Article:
Airway & Respiratory

The Weaponization of Narcan

Narcan, the trade name of the opiate antidote naloxone, has become a part of the modern lexicon. It can even be found in the Urban Dictionary. Although initially a noun, it is now a widely used verb as in, “I Narcanned that patient,” or, “I Narcanned your Honor Student.”

Narcan is so effective that we have even dreamed up imaginary clinical situations to administer it. YouTube is full of videos of police officers giving themselves or colleagues Narcan for suspected “fentanyl exposure.” A popular video shows a police officer giving Narcan to another officer after exposure to what was later identified as methamphetamine (colloquially called “Icer” by the arrested offender). Of course, there has never been a documented adverse reaction to fentanyl from skin contact.

A woman in Pierce Township, Ohio, sustained an anoxic brain injury when police officers thought her asthma attack was an overdose and administered Narcan. A police officer in Massachusetts had to self-administer Narcan after a reported fentanyl exposure. An EMS provider in Virginia referred to himself as “Dr. Narcan” while making racist and homophobic comments on a white supremacist podcast.

I have spoken with some EMS personnel who think that all overdose patients should receive Narcan “just in case an opiate is involved.” Others seem to relish the “punishment” that Narcan provides to those with this condition. Certainly, there is a role for Narcan in limited cases, but this widespread use is ridiculous. Now that Narcan can be bought “over the counter,” some opiate users are now having “Narcan parties” where users take large doses of opiates chasing a high knowing that they can be saved by Narcan if they overdose.

Alright, Let’s Stop the Nonsense

I work in a busy public academic hospital in Las Vegas where substance abuse problems and related complications are an hourly issue. I cannot, for the life of me, remember the last time I administered Narcan to a patient.

There are several issues with the empiric use of Narcan. First, many of these opiate overdoses are in patients who are opiate-dependent. Giving Narcan will block numerous opiate receptors causing the patient to go into full-blown opiate withdrawal—an unpleasant experience for all involved:

  • The patient first becomes irritable;
  • They start sneezing and yawning;
  • Then comes a runny nose that resembles a waterfall;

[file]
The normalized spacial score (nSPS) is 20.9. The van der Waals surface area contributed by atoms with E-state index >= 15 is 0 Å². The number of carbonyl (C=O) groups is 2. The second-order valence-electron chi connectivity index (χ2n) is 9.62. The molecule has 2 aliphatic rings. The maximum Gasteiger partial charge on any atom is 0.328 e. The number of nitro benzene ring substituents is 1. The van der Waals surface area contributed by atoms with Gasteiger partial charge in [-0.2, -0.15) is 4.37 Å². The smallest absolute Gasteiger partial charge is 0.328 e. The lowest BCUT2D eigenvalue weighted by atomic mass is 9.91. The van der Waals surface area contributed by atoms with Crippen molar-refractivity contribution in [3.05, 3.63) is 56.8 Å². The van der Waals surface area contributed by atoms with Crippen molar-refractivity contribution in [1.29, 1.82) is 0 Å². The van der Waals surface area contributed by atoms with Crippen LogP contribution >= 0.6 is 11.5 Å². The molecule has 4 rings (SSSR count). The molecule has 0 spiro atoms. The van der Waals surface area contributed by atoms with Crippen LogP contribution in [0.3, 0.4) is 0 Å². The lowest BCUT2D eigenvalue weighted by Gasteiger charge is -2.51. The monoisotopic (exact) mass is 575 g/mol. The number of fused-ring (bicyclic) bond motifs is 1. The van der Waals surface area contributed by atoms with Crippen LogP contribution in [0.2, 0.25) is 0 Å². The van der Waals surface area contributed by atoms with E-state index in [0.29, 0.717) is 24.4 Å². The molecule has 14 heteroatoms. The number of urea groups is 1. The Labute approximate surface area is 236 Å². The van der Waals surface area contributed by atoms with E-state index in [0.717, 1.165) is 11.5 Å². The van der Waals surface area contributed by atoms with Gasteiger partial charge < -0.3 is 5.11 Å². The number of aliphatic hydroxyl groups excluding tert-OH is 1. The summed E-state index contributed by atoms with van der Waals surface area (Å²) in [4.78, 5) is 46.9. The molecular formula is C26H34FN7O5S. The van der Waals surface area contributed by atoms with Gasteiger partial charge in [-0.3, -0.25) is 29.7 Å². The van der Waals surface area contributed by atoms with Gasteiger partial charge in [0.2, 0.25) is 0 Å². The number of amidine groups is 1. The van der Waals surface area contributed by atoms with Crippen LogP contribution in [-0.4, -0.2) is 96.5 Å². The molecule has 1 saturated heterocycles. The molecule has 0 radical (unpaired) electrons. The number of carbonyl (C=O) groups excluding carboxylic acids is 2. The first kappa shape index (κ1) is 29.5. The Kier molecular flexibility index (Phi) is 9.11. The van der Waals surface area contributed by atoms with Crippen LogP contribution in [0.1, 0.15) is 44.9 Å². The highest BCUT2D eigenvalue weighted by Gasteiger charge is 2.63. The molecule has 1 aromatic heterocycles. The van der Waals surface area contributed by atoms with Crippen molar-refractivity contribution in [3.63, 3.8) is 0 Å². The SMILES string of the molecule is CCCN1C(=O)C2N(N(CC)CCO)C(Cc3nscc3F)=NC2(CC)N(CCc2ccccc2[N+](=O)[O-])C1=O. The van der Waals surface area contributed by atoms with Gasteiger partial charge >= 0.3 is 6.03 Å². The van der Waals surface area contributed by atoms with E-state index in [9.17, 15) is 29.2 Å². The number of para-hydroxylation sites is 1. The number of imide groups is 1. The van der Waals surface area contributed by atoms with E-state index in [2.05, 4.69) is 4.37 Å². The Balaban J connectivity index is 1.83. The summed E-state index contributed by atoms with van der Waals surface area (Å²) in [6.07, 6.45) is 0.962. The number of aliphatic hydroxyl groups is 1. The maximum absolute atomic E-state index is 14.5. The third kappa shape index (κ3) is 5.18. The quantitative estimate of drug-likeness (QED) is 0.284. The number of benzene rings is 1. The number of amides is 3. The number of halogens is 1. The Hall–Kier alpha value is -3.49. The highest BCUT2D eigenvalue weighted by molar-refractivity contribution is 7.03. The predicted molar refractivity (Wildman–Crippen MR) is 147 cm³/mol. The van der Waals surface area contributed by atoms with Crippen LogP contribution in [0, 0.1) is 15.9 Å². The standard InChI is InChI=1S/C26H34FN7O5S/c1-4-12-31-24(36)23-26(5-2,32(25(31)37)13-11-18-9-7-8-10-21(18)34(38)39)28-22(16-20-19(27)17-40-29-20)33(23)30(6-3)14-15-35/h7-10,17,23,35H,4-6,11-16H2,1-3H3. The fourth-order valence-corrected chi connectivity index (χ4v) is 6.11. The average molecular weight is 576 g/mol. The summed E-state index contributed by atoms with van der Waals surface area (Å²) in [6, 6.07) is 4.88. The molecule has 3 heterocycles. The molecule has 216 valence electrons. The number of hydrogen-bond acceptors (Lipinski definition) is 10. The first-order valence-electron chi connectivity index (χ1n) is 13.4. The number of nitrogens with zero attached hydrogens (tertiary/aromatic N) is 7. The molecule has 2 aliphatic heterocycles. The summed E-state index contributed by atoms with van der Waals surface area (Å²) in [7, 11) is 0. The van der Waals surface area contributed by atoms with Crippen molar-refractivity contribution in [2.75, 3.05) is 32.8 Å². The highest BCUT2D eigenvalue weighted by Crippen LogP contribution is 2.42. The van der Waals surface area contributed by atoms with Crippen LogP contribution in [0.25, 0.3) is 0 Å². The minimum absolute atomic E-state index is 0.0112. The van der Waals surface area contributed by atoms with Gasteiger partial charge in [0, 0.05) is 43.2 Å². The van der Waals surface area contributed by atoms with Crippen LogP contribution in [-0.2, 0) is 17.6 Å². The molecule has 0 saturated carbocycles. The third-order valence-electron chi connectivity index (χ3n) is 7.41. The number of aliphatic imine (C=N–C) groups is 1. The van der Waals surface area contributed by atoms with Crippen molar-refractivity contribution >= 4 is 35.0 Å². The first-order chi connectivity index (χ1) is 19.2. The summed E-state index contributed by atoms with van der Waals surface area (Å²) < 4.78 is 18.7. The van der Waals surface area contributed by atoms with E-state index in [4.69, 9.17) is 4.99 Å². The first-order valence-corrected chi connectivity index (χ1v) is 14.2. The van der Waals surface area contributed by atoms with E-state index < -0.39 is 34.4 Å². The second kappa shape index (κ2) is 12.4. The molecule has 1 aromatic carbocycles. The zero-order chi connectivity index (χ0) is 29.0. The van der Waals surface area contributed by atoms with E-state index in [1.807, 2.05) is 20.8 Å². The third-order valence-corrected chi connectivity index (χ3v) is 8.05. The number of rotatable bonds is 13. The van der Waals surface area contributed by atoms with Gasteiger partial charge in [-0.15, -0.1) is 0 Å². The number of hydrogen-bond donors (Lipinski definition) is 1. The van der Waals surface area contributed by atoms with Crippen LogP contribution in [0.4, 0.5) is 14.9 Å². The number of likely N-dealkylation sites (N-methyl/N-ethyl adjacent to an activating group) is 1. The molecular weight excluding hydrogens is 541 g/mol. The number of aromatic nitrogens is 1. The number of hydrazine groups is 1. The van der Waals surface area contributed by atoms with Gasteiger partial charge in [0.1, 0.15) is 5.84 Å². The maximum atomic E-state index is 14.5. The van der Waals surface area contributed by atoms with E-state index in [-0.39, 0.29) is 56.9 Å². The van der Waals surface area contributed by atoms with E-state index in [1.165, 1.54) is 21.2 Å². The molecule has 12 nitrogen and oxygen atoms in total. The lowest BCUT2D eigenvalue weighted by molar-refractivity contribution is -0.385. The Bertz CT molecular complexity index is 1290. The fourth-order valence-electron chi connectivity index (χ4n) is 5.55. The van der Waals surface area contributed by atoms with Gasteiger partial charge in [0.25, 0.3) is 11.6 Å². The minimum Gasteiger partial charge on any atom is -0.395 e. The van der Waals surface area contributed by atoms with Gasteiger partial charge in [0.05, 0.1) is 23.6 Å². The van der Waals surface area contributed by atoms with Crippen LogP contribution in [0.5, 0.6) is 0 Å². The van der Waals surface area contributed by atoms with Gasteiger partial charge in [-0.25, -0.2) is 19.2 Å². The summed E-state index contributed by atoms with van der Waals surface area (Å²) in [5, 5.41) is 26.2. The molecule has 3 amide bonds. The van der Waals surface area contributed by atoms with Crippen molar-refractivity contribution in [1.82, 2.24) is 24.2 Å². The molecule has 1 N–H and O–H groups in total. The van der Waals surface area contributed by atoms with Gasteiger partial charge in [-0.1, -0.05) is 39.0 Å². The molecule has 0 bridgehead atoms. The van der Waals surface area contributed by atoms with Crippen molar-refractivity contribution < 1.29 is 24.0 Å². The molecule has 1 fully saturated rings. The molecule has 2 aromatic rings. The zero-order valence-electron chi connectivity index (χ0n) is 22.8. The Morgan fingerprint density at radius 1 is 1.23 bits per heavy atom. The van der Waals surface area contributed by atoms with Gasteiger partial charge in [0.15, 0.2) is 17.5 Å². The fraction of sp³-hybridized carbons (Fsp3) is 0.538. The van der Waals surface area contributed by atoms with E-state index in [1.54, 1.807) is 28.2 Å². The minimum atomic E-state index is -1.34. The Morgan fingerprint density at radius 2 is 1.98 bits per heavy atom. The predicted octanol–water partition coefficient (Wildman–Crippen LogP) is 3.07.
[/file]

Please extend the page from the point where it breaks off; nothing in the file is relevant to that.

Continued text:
• Then comes the vomiting;
  • This is soon followed by copious weapons-grade diarrhea; and
  • Then it gets worse.

There is no reason for inducing this syndrome. Also, many patients are on long-acting opiates and, while the Narcan will reverse them, the half-life of the Narcan is less than the half-life of the opiate (e.g., methadone, morphine extended-release). So, they may later return to their pre-Narcan state.

The primary issue in opiate overdoses is impaired respirations through the effect of the opiate on the respiratory centers of the brain. These patients can be treated with mechanical ventilation in the field and later in the emergency department. It is rarely necessary to administer Narcan. Every level of EMS provider and first responder should be able to provide artificial/mechanical ventilation. This is the primary treatment for opiate overdose. Should it be determined that Narcan administration would be of benefit in a particular patient, providers should administer a small dose to improve respirations and not induce full blown opiate withdrawal.

Some may have may have been in EMS long enough to remember the prehospital use of the benzodiazepine antagonist flumazenil (Romazicon). People thought it similar to Narcan and administered it to overdose patients (often as a part of the ubiquitous “coma cocktail” once promoted in EMS circles). However, oftentimes patients who were benzodiazepine-dependent would develop seizures following flumazenil administration. Before long, the drug was taken off ambulances.

Somehow Narcan has evolved beyond a tool to help treat life-threatening opiate overdoses to a substance given to virtually all obtunded patents “just in case.” More importantly, it has become a punitive therapy dished out by many providers to patients who are deemed to need to be taught some type of lessen through punishment.

EMS should pride itself on a professional response, a comprehensive assessment, and then evidence-based treatment of the suspected condition. The days of pride from “Narcanning a patient” and the “Dr. Narcans” of the world need to go away.